Nothing much surprises us about the seemingly endless Denise Richards/Charlie Sheen saga (except that we’re still paying attention to it).

But this tidbit – recently revealed to In Touch Weekly by Richards – gave us pause.

“My kids are in therapy,” the actress told the magazine. “It’s very sad that they need to be there, but they do for now.”

Therapy? Her kids are 3 and 4. Then again, their dad is Charlie Sheen. Like her reality show, it’s complicated.

But is therapy helpful for children as young as hers? We asked Aaron Cooper, Chicago-based clinical psychologist and co-author of the fascinating book, “I Just Want My Kids to Be Happy: Why You Shouldn’t Say It, Why You Shouldn’t Think It, What You Should Embrace Instead” (Late August Press, $15.95).

One-on-one sessions between a therapist and a child under 5 are “extremely uncommon,” Cooper says. But some circumstances do call for professional intervention. For example: “The parents might suspect there has been a horrible sexual molestation of their 3-year-old by a baby-sitter,” Cooper says. “And sometimes a skilled therapist can find signs in the child’s play of what might have or didn’t happen. Children play out, in their play, the themes that are in their mind.”

However, Cooper says, new research suggests that parents shouldn’t rush to enroll their kids in therapy after a traumatic event.

“Some people just handle trauma successfully naturally and don’t need any professional help,” he says. “We’ve become a society who thinks we need to rush in with trauma counselors, but research is showing that mental health workers can actually hurt some children.”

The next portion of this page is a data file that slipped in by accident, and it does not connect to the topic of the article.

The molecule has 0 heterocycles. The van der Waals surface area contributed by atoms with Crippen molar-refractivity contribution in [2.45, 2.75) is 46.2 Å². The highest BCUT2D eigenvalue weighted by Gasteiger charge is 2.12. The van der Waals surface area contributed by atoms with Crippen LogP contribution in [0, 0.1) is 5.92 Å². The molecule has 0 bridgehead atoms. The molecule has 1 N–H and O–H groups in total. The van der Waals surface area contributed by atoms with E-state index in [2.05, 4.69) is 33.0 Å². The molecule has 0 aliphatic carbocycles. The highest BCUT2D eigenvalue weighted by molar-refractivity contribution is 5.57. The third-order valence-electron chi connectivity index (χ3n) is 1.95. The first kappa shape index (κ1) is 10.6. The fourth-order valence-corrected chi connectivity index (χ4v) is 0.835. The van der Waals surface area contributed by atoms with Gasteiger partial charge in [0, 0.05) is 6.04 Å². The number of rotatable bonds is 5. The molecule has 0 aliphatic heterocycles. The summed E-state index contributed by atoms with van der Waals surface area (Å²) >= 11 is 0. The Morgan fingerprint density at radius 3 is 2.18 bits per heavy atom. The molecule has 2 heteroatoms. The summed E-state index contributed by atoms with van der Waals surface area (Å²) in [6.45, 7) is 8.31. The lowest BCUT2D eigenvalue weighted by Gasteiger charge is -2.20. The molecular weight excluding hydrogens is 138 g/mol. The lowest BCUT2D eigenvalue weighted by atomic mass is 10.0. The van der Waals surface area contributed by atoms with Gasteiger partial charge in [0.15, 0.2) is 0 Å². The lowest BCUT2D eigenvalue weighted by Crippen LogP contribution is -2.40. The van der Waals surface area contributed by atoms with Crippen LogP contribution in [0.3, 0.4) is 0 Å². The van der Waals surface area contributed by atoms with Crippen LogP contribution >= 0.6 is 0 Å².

Some kids have their own mechanisms to handle trauma, and can actually move on from an incident more successfully without talking it through with a professional, he says. But how do you know what’s best for your kid?

“Pause. Give it a little time,” Cooper says. “Look for signs of changes in your child’s ordinary behaviors. Is his sleep still disturbed three weeks after the event? Is there a visible change in her moods, her appetite? There will not be signs in every child, and we don’t want to overprescribe professional care before there’s evidence of need.”

If you’re wondering more generally if your child is a candidate for therapy, Cooper recommends the following steps:

1. Ask yourself if your child has a legitimate reason to be blue. Did a pet die recently? Did a favorite playmate move away? Has a parent been away on business for an extended period? Was a new sibling added to the mix? “Sadness, being a natural thing in life, can be mistaken for depression,” Cooper says.

2. Ask others what they observe about your child’s recent behavior: teachers, relatives, parents of your child’s friends.

3. Read about the symptoms of depression. In children, it can be a change in energy level (up or down), a change in appetite (up or down) and disturbed sleep.

If you decide therapy is in order, talk to a professional before you self-diagnose your child.

“Don’t suggest to your child that maybe he’s depressed,” Cooper says. “Parents can be wrong, and the child doesn’t need that worry. Kids are watching TV, they see the commercials. They see depression is a medical condition and requires doctors and medicine.”

Above all, Cooper says, don’t get fixated on having a constantly happy child.

“There’s an expectation among countless parents that their children should be really, really happy and smiling all the time,” he says. “We’re not all bouncy. Let’s not decide something’s wrong if he or she isn’t smiling all the time.”

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